6. Number of deaths and other serious adverse outcomes in patients, with or without ability to pay, NOT transferred

Clinical Laboratory Improvement Act

Monetary Costs:

  1. Salaries and expenses of auditors, investigators, clerks, and other personnel involved in enforcement
  2. Physician and staff time involved in compliance activities
  3. Certificates and related fees

Other Costs:

  1. Prolonged turnaround time for tests
  2. Unavailability of tests that physicians formerly did that cannot be done or simply are not done by distant referral labs (e.g. wet mounts, Gram stains)
  3. Loss of innovation in low-cost, rapid, reliable tests that can be done by minimally trained personnel (such as Streptococcal screens that can be reliably done by elementary schoolchildren from written instructions)
  4. Loss of physician and staff skills in performing tests they refrain from doing because of regulatory hurdles
  5. Increased costs and insurance premiums due to decreased competition with referral labs
  6. Inferior patient outcomes because of delays in testing, or testing forgone due to inconvenience or cost


  1. Possibly improved accuracy in certain laboratory results, either with or without clinical significance

Is the situation better or worse?

Objective countable or measurable criteria:

  1. Average cost of laboratory tests
  2. Average turnaround time
  3. Number of tests performed
  4. Number of functioning laboratories
  5. Level of patient satisfaction and physician confidence in results (semi-quantitative)
  6. Number of patient deaths or other serious adverse outcome due to laboratory error
  7. Number of patient deaths or other serious outcome due to delay or unavailability of laboratory tests


Communications with beneficiaries and physicians are totally under the control of CMS and can be fixed immediately. The problems are obvious.

  1. Medicare policies related to "noncovered" services: Definitions are inconsistent, even when made by the same carrier. Moreover, a service with a reimbursement of $0 should be considered "noncovered." This is not the same thing as "medically unnecessary" or not beneficial, and CMS should not imply that it is.
  2. Communications with beneficiaries: Carriers or CMS should under no circumstances tell patients that a physician is guilty of a crime (such as billing for more than the limiting charge) before a definitive determination is made. Carriers who have so informed patients erroneously, thus destroying patient-physician relationships, should send a clear explanation and apology.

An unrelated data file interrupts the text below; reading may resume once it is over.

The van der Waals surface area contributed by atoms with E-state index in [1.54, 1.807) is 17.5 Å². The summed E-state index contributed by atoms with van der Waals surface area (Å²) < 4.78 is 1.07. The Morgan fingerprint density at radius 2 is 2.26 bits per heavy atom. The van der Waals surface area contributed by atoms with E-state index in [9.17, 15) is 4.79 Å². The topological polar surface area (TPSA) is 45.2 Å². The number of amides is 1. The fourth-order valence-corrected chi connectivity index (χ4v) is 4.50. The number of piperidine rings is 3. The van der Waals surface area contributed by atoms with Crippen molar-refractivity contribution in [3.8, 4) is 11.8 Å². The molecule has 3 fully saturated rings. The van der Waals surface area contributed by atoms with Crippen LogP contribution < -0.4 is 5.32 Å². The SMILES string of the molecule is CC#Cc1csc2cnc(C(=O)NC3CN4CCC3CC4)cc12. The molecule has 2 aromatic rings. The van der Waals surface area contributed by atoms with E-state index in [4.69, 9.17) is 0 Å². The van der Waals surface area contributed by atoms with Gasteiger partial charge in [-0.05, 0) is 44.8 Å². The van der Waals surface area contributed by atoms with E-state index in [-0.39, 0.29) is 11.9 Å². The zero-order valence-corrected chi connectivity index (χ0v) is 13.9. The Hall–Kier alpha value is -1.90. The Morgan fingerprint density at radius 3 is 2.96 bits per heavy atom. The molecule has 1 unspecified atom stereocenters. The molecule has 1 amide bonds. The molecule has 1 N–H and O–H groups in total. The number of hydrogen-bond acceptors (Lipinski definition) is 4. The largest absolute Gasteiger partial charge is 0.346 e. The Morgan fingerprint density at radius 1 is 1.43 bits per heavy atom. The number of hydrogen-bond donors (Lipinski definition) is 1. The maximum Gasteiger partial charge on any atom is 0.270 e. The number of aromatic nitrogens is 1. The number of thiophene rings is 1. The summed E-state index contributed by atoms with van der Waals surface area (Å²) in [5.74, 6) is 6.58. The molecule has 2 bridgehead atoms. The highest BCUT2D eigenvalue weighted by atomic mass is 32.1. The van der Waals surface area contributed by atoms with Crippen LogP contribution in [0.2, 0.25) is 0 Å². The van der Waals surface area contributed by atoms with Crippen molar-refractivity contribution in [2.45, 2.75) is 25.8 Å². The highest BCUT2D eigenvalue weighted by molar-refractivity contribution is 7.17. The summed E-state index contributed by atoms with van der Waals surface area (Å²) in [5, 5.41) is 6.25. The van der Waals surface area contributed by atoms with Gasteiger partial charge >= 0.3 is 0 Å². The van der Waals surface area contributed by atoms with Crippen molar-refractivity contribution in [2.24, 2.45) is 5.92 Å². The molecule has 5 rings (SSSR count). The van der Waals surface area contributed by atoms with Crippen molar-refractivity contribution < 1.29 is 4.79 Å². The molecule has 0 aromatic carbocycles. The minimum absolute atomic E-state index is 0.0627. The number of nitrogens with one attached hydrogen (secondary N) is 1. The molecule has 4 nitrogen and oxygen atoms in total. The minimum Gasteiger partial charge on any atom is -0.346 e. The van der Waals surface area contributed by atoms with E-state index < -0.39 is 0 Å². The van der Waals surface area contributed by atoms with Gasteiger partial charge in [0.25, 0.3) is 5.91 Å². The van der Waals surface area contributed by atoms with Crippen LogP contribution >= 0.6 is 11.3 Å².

3. EOMBs (Explanation of Medicare Benefits): An EOMB should be sent for all services, thus making fraud (such as billing for fictitious services from P.O. boxes) self-revealing. The notices should be timely, in plain English (not code), and in readable type.


A scientifically valid protocol should be developed prior to the implementation of a new regulation. The effects should be tested in a limited area first before being imposed nationwide. The test must be meaningful in that a negative result means that the regulation will not be imposed, at least not without significant modification and retesting.

Since it is too late for a pilot study of regulations already imposed, an alternative would be to lift the regulations in a defined area, study the results, and present them to Congress and the public.

Those regulations that do not have clearly defined statutory and constitutional authority should simply be lifted immediately, and the effect of this relief on cost, quality, and access to care measured as outlined above, in order to direct future governmental interventions. Both methodology and results must be accessible to public scrutiny and evaluation by independent consultants.

The burden of proof must be on the regulator to show an objectively demonstrable benefit of magnitude sufficient to justify the burdens imposed on American citizens. Such costs are unfunded mandates or taxes, with highly disparate impacts, and must be recognized as such.

Respectfully submitted,

Jane M. Orient, M.D., F.A.C.P., Executive Director